“When victims of the U.S. torture program — the so-called extraordinary rendition program, or people that were taken to Guantanamo or to black sites — filed lawsuits in the United States against Donald Rumsfeld, President George W. Bush, Dick Cheney, or other officials for the torture that they endured, or the kidnapping that they endured; the Justice Department intervened in those cases using something called the Westfall Act. Which actually has to do with U.S. labor law. And even Attorney General Eric Holder under Obama filed briefs in these lawsuits against Bush-era accused war criminals saying that even if they had committed genocide, that it was within the official scope of their duties. And therefore, they were removed as defendants in those cases and replaced by the U.S. government which has sovereign immunity and, therefore they were dismissed.”
Extraordinary rendition. Extraordinary plea agreement. Ordinary injustice.
The Epstein case and others like it have the look and feel of an empire on the verge of collapse, don’t they? And let’s not forget the Catholic Church abuse scandal too, which has a global footprint and is still unfolding. Ditto Harvey Weinstein. All these evil acts are repugnant but the delayed and inadequate justice is even more damaging to us than the crimes themselves (which will always exist and don’t implicate society at-large). But when I read about Epstein’s cushy “work release” jail conditions and paltry financial penalties it makes my blood boil. What a contrast to how the poor & unconnected are treated by our criminal justice system (pretrial asset forfeitures for non-violent misdemeanors, say what?)! That’s where the real shame lies.
My instinct (like many of you, I suspect) is that money is both the cause and cure of this. The prescription? A quick list: 1. Get money out of politics (no seriously, like, all of it - money isn’t speech and corporations aren’t people, Jack… so put an end to corporate campaign contributions, no anonymous giving, no PACs, set lower donation limits, end the revolving door between elected office and lobbying, etc.). 2. Pay honest civil servants and first-responders a decent wage with real financial upside for improved outcomes (narrowing the pay-gap to the private sector). 3. Enforce the damn tax law equally on everyone, not just honest people (e.g. where are all the big prosecutions we ought to be seeing as a result of the Panama & Paradise Papers? Why didn’t IRS/FINRA/SEC audits catch Madoff? Or Enron? Or Worldcom?). 4. Quit socializing the cost of damage caused by private interests - whether it’s environmental, financial, security, privacy, whatever - make the bad actors personally reimburse the Gov’t dollar-for-dollar for the cleanup and cost to prosecute stemming from their messes (this means no more hiding your wealth behind the quickly-engineered bankruptcy of some corporate entity fall guy). 5. Divorce health insurance from employers; enabling the bottom 90% to change jobs without losing healthcare coverage will ramp economic mobility and corporate efficiency significantly - just watch.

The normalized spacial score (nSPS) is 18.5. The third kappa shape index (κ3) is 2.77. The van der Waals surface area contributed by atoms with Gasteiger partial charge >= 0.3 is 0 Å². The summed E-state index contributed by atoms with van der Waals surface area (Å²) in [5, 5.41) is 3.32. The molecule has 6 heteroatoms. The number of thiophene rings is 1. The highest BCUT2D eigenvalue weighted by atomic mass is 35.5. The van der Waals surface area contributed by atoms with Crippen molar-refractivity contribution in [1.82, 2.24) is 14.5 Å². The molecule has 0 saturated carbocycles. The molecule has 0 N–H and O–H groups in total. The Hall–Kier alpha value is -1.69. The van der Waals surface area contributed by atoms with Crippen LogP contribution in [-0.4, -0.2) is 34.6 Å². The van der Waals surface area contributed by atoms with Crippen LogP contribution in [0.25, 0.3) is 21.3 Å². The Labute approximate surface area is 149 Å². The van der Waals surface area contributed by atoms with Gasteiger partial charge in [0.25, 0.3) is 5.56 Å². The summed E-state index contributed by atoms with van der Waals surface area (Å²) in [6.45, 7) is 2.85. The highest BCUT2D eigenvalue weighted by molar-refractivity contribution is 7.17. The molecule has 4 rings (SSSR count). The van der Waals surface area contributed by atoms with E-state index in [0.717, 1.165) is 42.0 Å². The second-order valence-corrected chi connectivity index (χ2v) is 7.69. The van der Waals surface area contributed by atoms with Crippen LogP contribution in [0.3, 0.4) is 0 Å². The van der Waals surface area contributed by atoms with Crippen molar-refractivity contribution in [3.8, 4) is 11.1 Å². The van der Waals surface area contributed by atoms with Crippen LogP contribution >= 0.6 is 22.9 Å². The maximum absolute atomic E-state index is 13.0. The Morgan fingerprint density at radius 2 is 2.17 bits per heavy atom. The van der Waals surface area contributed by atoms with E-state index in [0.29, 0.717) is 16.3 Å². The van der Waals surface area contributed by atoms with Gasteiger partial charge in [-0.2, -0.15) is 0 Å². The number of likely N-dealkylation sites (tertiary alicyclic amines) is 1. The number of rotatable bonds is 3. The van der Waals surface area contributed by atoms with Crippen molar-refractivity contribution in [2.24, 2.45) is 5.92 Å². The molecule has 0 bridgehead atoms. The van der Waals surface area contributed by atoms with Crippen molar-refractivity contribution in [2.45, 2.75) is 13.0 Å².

Do all that in the first year. Then work on fine-tuning.
I write this in a spirit of both hope and jest. Hope because such a program is far short of and less risky than “burn-it-all-down,” and jest because I doubt it will happen in my lifetime.
Hurts to read it - they’ve done away with the pretense of holding it up as a fair system and don’t even care if we believe it’s a fair system now - scary and bold. If balance applies, what pretense can we the non-rulers get rid of then?
Insightful observation here. The engines to turn practically every crisis, tragedy or event into multiple stories, tailor-made for different audiences, churn into action more or less immediately at this point.
Small victories: Trump labor secretary out of running for attorney general after Miami Herald report
Acosta’s future dims a bit. Not on par with his malfeasance, but heartfelt H/T goes out the Herald.
If you really want to get depressed and see the inverse of the Epstein story, listen to Season 3 of the Serial podcast (https://serialpodcast.org/season-three/about ) which spent a year recording in the Cleveland/Cuyahoga County Criminal Courthouse chronicaling how the criminal justice system works out for Team Underprivileged.
↑↑↑ Nail this to a church door. ↑↑↑
I struggle to understand whether this paradigm is new and calamitous, or ancient and banal.
“These decrees of yours are no different from spiders’ webs. They’ll restrain anyone weak and insignificant who gets caught in them, but they’ll be torn to shreds by people with power and wealth.” - Anacharsis as quoted by Plutarch
or frequently ascribed to Balzac, but I can’t find a citation
“Laws are spider webs through which the big flies pass and the little ones get caught.” - Honore de Balzac
The ancient Chinese had a method for dealing with such people; Lingchi. It lasted a thousand years,but not as long as the abuse of young females by more powerful males. GM is routinely practiced even today in the US. How old was Aish Bint Abu Baker when taken by her husband?